Experience level: mid-level

Implementation/Onboarding Specialist

The specifics of what an implementation or onboarding specialist is responsible for will depend upon a company’s product or service. This specialist is responsible for overseeing the sales-to-service handoff and facilitating implementation or onboarding for customers.

For a SaaS product, this role would be responsible for setting up the tool to meet a customer’s needs, helping them become familiar with how the tool functions and encouraging adoption. For a service, this role might be more focused on introducing a customer to their main points of contact for service delivery. 

In some cases, this job isn’t a standalone role but rather tasks split between customer success managers and operations specialists.

Experience level: mid-level

Customer Service Representative/Performance Consultant

Customer service representatives proactively reach out to customers with offers, product details or strategic recommendations. Their role is a hybrid between customer marketing, sales and account management. Their role involves proactively helping customers gain more value from the company’s offering and trying to upsell or cross-sell.

Customer service reps typically work with a high volume of accounts but have minimal touches with each individual customer.

Experience level: entry-level

Customer Service Manager

Customer service managers oversee the customer service team and ensure all reps are meeting their goals. They will assist with any problems that arise and mentor team members. 

Additionally, they will train new reps and facilitate the team’s continued training, including keeping all reps up to date on any company changes that will impact their customer outreach.

Experience level: mid-level or senior

Operations Specialist

Depending on the size of an organization, the operations aspects of customer service, support, success and engagement can be enacted by the business’s general operations team, be split among members of a general operations team or be a standalone role. 

  • Service operations specialists oversee the tech stack that enables product or service delivery. They are responsible for setting up systems of measurement and ensuring all technology functions properly for customer-facing teams and maintaining systems for collecting customer feedback.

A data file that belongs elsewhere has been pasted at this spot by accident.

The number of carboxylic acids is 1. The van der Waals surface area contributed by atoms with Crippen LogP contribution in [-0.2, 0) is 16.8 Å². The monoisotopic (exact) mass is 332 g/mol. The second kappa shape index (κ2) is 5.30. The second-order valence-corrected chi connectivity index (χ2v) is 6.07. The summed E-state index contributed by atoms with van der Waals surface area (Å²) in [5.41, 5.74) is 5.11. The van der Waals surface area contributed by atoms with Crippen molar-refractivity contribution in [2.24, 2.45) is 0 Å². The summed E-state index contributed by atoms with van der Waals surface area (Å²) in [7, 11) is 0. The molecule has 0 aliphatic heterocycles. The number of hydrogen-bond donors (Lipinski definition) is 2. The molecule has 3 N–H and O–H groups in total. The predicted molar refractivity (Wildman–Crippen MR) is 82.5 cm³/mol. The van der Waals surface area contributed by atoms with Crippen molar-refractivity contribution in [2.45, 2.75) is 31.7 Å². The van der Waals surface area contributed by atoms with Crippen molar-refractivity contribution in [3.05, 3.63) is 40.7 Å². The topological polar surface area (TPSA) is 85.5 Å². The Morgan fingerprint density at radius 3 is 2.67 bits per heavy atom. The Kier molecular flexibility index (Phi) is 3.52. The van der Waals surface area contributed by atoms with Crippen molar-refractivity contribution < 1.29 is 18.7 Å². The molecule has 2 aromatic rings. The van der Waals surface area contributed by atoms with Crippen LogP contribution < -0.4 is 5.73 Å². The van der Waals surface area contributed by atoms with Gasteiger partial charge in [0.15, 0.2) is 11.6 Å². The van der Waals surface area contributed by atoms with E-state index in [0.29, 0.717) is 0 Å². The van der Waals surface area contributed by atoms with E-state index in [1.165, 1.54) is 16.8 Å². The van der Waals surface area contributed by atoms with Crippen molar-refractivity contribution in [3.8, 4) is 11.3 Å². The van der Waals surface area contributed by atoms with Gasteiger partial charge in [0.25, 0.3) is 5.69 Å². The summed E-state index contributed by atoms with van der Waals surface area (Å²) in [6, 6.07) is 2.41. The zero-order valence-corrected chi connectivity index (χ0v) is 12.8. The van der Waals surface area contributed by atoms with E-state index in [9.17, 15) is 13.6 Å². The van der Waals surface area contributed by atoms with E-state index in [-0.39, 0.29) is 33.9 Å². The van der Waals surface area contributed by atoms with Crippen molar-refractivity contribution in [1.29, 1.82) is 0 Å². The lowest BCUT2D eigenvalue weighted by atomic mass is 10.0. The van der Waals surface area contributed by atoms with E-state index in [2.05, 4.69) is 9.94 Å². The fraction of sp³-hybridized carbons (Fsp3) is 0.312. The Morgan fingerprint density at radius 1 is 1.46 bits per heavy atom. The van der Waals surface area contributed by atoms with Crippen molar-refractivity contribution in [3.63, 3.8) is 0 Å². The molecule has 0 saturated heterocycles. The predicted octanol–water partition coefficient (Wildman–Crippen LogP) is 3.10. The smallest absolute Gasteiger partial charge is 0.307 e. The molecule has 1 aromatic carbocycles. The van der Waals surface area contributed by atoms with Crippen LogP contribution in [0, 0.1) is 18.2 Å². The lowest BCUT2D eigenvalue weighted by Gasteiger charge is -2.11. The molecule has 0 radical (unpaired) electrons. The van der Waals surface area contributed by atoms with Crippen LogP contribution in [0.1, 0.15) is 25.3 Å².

• Customer support operations specialists are responsible for maintaining the tech stack used for ticket management, triaging and support communications. They’ll need to ensure ticketing systems are functioning properly and customer support managers are able to monitor and measure their team’s performance.
  • Customer success operations specialists manage the technology and processes used by customer success teams. This can include setting up the tools necessary for customer journey mapping, establishing systems of measurement and ensuring customer communication platforms are functioning properly.

Experience level: junior or mid-level

Chief Customer Officer

A chief customer officer (CCO) is an executive position that is responsible for overseeing customer-related initiatives and ensuring a company is actually operating in its customers’ best interests. They make sure that customer service, support, success and experience strategies are unified across departments and that customers are represented in executive decisions. 

Experience level: Senior

The Takeaway

Depending on the size of your company, not all of these jobs exist. However, just because there isn’t a role dedicated to solely overseeing one of these functions doesn’t mean that it can be overlooked completely. Instead, the responsibilities of various customer success, support, service and experience roles might be combined into the job descriptions of other departments within a business. For example, technical support responsibilities might fall to the product development team at a small software company.

However, if your company wants to scale in a customer-centric way, once you reach a size that enables you to devote resources solely to customer enablement, you should. Otherwise, your customers may be inadvertently put on the back-burner — which will negatively impact your company’s continued growth and success.

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Topics: Inbound Marketing, Reporting & ROI, SaaS

About The Author

Guido is a Demand Generation Marketer for New Breed. He specializes in running in-depth demand generation programs internally while assisting account managers in running them for our clients.